April 1st, 2015

Dragon Chi

One earns more from painting bamboo than planting bamboo

While researching the life of Wang Yiting, painter, tycoon and philanthropist, I came across a Qing-era commentary on the art market, penned by Zheng Xie in 1759:

"'A large hanging scroll costs six taels, a medium-sized one is four, a small scroll costs two. Couplet and streamer are one tael a pair, while fan and album leaf are a half-tael each. Those who bring gifts and food are certainly not as welcome as those who come with silver, because what you give is not necessarily what I desire. If you come with cash my heart will be filled with joy, so the paintings and calligraphy will be excellent. Gifts cause nothing but trouble, not to mention deferred payment. Furthermore, in my old age, I get easily tired. So please excuse me, gentlemen, from accompanying you in unprofitable conversations."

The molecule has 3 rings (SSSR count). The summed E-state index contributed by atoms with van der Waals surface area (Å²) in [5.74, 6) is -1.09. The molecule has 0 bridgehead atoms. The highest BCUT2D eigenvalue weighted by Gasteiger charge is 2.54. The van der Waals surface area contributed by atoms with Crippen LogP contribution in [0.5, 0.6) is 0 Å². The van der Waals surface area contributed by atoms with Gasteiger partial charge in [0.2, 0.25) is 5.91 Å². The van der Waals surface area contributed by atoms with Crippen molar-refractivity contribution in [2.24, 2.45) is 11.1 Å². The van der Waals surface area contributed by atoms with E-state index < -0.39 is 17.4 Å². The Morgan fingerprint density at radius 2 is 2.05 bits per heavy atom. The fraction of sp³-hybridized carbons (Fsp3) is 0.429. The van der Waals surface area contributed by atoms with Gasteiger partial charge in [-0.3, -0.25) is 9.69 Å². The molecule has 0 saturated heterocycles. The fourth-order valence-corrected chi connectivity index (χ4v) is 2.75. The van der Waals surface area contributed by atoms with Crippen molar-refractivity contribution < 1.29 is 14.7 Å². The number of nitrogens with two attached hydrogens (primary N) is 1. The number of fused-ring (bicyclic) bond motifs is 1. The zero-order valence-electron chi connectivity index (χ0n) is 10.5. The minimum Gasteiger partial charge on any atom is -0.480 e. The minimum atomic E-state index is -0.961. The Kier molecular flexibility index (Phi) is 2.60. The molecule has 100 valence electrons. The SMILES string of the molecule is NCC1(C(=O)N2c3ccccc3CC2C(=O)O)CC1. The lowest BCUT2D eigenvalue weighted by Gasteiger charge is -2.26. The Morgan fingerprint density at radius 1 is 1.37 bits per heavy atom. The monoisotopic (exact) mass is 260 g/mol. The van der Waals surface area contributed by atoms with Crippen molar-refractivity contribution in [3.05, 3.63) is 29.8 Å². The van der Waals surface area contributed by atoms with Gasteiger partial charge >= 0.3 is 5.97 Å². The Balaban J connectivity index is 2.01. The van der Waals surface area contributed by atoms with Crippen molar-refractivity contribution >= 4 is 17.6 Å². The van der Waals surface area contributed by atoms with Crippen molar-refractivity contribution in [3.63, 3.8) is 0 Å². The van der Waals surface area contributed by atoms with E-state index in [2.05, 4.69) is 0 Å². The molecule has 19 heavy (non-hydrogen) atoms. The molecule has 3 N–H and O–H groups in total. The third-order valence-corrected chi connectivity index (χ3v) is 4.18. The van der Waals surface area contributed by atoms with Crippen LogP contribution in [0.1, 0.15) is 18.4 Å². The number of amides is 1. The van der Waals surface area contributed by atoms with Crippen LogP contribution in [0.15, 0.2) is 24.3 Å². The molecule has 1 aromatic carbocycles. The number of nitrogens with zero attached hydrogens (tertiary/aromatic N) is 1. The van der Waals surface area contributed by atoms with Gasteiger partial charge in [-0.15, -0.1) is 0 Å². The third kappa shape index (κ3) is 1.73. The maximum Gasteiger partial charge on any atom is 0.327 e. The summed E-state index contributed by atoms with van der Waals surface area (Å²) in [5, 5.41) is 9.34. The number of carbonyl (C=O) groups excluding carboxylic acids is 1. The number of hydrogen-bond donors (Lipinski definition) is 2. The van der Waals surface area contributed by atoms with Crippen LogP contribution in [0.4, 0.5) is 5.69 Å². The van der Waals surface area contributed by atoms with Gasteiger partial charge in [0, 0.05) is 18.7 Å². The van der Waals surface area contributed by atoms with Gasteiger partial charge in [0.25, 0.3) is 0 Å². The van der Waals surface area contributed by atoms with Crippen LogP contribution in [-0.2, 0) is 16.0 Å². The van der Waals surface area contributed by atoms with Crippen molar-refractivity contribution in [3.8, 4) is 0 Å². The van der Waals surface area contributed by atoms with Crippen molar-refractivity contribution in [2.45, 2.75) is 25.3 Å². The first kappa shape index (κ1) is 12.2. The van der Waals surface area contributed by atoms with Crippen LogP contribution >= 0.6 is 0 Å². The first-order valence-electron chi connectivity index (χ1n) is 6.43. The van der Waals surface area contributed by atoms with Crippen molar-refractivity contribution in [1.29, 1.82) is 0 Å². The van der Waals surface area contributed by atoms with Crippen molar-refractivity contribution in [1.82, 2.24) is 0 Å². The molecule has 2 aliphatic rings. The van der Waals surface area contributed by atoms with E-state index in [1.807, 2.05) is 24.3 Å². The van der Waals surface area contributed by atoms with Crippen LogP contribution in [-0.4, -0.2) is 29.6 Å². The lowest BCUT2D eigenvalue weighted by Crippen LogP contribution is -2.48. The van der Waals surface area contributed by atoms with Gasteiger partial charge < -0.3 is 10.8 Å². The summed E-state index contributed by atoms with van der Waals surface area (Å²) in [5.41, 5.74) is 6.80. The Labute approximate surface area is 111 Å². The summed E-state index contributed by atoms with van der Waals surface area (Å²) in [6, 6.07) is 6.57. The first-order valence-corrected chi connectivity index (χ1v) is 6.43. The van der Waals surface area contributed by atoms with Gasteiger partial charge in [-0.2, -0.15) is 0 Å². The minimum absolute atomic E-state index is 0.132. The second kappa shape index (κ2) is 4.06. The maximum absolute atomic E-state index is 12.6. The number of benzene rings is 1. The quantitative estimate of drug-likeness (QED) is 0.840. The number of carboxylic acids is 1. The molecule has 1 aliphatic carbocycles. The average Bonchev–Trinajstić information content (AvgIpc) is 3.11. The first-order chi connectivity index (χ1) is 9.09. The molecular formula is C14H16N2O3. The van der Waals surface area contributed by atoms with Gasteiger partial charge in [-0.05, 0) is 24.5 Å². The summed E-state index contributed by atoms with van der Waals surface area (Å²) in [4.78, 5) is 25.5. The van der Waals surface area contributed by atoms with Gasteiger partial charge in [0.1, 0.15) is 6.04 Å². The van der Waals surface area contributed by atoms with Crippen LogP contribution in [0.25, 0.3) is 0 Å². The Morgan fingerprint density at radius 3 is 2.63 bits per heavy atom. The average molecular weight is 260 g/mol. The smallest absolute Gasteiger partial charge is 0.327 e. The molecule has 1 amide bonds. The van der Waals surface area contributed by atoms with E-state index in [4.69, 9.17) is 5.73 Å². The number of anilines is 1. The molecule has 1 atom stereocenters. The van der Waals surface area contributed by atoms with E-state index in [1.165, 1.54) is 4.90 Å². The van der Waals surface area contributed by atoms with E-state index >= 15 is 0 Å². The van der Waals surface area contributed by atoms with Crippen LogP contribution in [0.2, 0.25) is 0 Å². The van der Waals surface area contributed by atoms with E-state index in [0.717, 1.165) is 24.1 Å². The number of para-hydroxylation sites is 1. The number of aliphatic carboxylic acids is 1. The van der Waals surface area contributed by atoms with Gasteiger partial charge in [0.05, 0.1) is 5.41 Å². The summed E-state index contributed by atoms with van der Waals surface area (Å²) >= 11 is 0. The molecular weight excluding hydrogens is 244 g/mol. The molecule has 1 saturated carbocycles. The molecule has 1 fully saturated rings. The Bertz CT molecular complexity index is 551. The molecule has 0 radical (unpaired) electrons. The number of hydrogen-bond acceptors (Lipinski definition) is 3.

He ends with a poem:

"One earns more from painting bamboo than planting bamboo;
A painting six feet tall costs three thousand cash.
All the talk about old friendship or connections
Is like autumn wind blowing past my ears."

A painting by Wang Yiting